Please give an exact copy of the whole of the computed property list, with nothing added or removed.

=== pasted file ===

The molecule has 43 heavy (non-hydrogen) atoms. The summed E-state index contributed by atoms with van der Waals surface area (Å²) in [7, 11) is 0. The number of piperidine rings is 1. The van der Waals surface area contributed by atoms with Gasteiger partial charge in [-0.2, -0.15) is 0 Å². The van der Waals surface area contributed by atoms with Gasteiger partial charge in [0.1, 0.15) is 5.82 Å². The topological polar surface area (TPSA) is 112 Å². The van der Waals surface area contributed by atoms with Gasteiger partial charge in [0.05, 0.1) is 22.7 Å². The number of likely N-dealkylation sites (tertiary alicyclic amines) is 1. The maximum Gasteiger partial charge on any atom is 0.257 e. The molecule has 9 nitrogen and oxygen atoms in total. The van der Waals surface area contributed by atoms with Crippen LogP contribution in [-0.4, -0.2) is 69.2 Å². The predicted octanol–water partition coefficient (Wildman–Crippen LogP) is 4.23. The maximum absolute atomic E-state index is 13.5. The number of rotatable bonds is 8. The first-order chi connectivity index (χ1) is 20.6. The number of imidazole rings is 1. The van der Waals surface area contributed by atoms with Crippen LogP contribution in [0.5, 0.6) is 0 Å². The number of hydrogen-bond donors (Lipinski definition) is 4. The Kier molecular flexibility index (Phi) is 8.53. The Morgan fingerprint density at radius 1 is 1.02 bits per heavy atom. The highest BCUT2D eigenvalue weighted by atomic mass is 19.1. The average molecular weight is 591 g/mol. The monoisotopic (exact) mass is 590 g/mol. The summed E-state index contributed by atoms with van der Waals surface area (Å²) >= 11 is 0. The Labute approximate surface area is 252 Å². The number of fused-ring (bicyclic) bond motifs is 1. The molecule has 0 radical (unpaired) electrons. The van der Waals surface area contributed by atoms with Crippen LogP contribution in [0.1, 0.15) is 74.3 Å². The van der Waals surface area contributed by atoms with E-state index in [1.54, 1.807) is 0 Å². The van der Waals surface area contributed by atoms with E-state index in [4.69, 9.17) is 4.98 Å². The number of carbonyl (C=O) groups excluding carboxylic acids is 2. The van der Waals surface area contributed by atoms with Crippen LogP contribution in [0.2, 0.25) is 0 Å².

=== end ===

The molecule has 43 heavy (non-hydrogen) atoms. The summed E-state index contributed by atoms with van der Waals surface area (Å²) in [7, 11) is 0. The number of piperidine rings is 1. The van der Waals surface area contributed by atoms with Gasteiger partial charge in [-0.2, -0.15) is 0 Å². The van der Waals surface area contributed by atoms with Gasteiger partial charge in [0.1, 0.15) is 5.82 Å². The topological polar surface area (TPSA) is 112 Å². The van der Waals surface area contributed by atoms with Gasteiger partial charge in [0.05, 0.1) is 22.7 Å². The number of likely N-dealkylation sites (tertiary alicyclic amines) is 1. The maximum Gasteiger partial charge on any atom is 0.257 e. The molecule has 9 nitrogen and oxygen atoms in total. The van der Waals surface area contributed by atoms with Crippen LogP contribution in [-0.4, -0.2) is 69.2 Å². The predicted octanol–water partition coefficient (Wildman–Crippen LogP) is 4.23. The maximum absolute atomic E-state index is 13.5. The number of rotatable bonds is 8. The first-order chi connectivity index (χ1) is 20.6. The number of imidazole rings is 1. The van der Waals surface area contributed by atoms with Crippen LogP contribution in [0.5, 0.6) is 0 Å². The number of hydrogen-bond donors (Lipinski definition) is 4. The Kier molecular flexibility index (Phi) is 8.53. The Morgan fingerprint density at radius 1 is 1.02 bits per heavy atom. The highest BCUT2D eigenvalue weighted by atomic mass is 19.1. The average molecular weight is 591 g/mol. The monoisotopic (exact) mass is 590 g/mol. The summed E-state index contributed by atoms with van der Waals surface area (Å²) >= 11 is 0. The Labute approximate surface area is 252 Å². The number of fused-ring (bicyclic) bond motifs is 1. The molecule has 0 radical (unpaired) electrons. The van der Waals surface area contributed by atoms with Crippen LogP contribution in [0.1, 0.15) is 74.3 Å². The van der Waals surface area contributed by atoms with E-state index in [1.54, 1.807) is 0 Å². The van der Waals surface area contributed by atoms with E-state index in [4.69, 9.17) is 4.98 Å². The number of carbonyl (C=O) groups excluding carboxylic acids is 2. The van der Waals surface area contributed by atoms with Crippen LogP contribution in [0.2, 0.25) is 0 Å².